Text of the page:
Over the past decades, Africa has received a proud two trillion dollars in development aid; with little impact. Distinguished African economists are sceptical about the aid programmes, which are worth billions, because many Africans have been prevented from taking the initiative instead of promoting independence. In short, international aid relieves the government of its work and thus prevents effective prevention. The people in the drought regions thus lose any initiative of their own.
All of Africa is dying and helplessly waiting for the rescuers from the West – this is the message Bob Geldorf already spread in 1984 with his musical appeal for donations for the victims of the drought in Ethiopia. Much to the annoyance of many Africans.
How food aid benefits and harms in equal measure: “The drought comes again and again and the communities were prepared with their own survival strategies, but these have mostly been lost. People say: “Why should I grow anything at all when there are aid supplies anyway?” So says the Kenyan human rights activist Fatuma Abdulkadir Adan.
This form of aid indirectly subsidises bad policies and fuels conflicts between elites fighting over money from the West.
Our approach has been successfully practiced for 30 years and is based on the further development of the German development aid’s flagship project PATECORE: infertile soils are recultivated by the farmers themselves and then sustainably maintained. Of course, initial investments are also needed, but these are offset by a high level of unpaid work by the farmers.
The objectives of the work of Terra Verde and IDD-Burkina are to promote food security and fight poverty by protecting the environment.
“Terra-Verde e.V. and its Burkinabe partner association improve the nutritional basis of present and future generations and thus contribute to reducing the number of poverty and environmental refugees. The example of Terra-Verde e.V. shows that a lot can be achieved with high commitment”.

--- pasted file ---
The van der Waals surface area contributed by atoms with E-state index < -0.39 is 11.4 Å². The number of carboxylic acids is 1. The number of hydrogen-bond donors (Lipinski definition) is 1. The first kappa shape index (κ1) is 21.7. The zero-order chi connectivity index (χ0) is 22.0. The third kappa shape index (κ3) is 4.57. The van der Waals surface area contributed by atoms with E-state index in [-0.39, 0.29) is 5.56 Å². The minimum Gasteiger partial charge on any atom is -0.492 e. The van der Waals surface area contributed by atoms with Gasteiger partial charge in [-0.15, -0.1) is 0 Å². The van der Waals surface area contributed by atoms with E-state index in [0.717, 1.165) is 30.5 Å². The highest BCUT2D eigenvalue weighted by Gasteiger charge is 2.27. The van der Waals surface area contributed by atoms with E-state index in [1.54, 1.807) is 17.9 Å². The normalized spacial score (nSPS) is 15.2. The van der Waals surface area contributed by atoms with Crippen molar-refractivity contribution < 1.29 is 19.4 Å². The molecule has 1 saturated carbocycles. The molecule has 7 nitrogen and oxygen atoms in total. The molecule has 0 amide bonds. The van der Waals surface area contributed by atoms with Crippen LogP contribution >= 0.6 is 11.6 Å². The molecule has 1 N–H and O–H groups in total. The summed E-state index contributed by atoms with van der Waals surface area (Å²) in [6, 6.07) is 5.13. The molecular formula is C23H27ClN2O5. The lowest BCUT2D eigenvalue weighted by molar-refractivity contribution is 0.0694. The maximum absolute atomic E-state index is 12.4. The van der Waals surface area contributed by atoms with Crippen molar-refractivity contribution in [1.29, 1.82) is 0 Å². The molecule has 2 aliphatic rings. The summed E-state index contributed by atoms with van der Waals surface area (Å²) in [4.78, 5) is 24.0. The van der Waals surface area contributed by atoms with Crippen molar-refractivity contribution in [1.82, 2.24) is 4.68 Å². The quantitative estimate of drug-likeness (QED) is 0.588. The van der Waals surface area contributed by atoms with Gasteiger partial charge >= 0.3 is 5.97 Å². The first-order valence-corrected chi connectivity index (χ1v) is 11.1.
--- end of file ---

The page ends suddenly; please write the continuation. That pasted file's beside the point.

First of all, the families organized in farmers’ associations must be convinced to participate and take responsibility. In our eco-centre we train selected farmers to manage and apply the techniques. The newly trained farm advisors then pass on their knowledge to the smallholders so that they are able to carry out soil and water conservation activities on their own responsibility.
The technical principle is quite simple: stone walls are built on areas at risk of erosion to reduce the speed at which rainwater runs off. This limits soil erosion and increases the water absorption capacity of the soil. The transfer of knowledge with the local farmers is elementary for the success of the work, because the farmers know exactly how the water flow behaves in the rainy season.
Our partner IDD is a Burkinabe non-governmental organisation with whom we are jointly implementing projects for the rehabilitation of the soils on the central plateau in Burkina Faso. Our two associations work very closely with the technical and administrative authorities at provincial and municipal level, as well as with the traditional chiefs.